Industry disruption

Bsaibes argues that other benefits of modular construction have the ability to transform the industry.

“Modular is game-changing for two reasons. One, it allows you to maximise your return on investment because you match the demand with the supply. If I'm a developer that wants to develop $1,000, and I don't know if there's a market for it or not, traditionally you put it out in phases, the infrastructure, the buildings and so on. With modular, you can make those phases even smaller because they're all being manufactured in a factory. Therefore, the return equity is much faster,” he says.

“The second major advantage is you can relocate the building if you want to. So you put out a hotel – you're not sure about the market and three years down the road, you find there is no demand for it. You can, for 10 to 15 per cent of the cost, relocate that building somewhere else, instead of demolishing it and starting a new building,” says Bsaibes.

Investing in modular construction is a bold move as it requires a significant outlay in equipment and facilities.

“Our chairman is a serial entrepreneur. Back in 2009, we interacted with a company in the US, and then the global financial crisis happened, and at one point, we were looking to buy into the company in the US. Instead, we built a company here locally in-house with some technical support from the US,” says Bsaibes.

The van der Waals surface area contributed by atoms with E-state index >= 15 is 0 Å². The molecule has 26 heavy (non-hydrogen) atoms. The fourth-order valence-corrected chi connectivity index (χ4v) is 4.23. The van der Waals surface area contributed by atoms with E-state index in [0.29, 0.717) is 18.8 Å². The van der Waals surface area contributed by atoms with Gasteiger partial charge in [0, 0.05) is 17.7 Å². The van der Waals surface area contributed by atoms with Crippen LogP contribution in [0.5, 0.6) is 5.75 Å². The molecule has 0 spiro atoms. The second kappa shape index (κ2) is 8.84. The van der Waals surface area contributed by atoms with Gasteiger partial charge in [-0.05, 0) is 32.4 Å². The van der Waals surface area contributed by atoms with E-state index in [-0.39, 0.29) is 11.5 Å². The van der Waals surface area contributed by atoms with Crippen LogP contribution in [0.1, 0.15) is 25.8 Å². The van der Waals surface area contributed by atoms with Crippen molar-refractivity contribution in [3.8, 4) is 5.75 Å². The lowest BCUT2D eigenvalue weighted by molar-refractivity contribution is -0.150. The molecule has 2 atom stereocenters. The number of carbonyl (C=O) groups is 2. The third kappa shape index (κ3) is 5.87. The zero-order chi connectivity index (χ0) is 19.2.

“The first project was an internal accommodation project for ourselves as the owner. At the time, we had a contract to build a hospital on the border between Abu Dhabi and Saudi Arabia, and there was no accommodation close by,” he says. “It was a prototype. And then after that, we got the confidence that this can be done, and moved on to external clients.”

Amana’s success has come from approaching modular construction as a contractor with deep roots in the construction industry.

“We are not a technology company. We are not a design company – we are a contractor, so from the start, it needed to be commercially viable. It is not about scaling the business as a tech company would do. Construction is all about managing risk, so it becomes commercially viable,” says Bsaibes.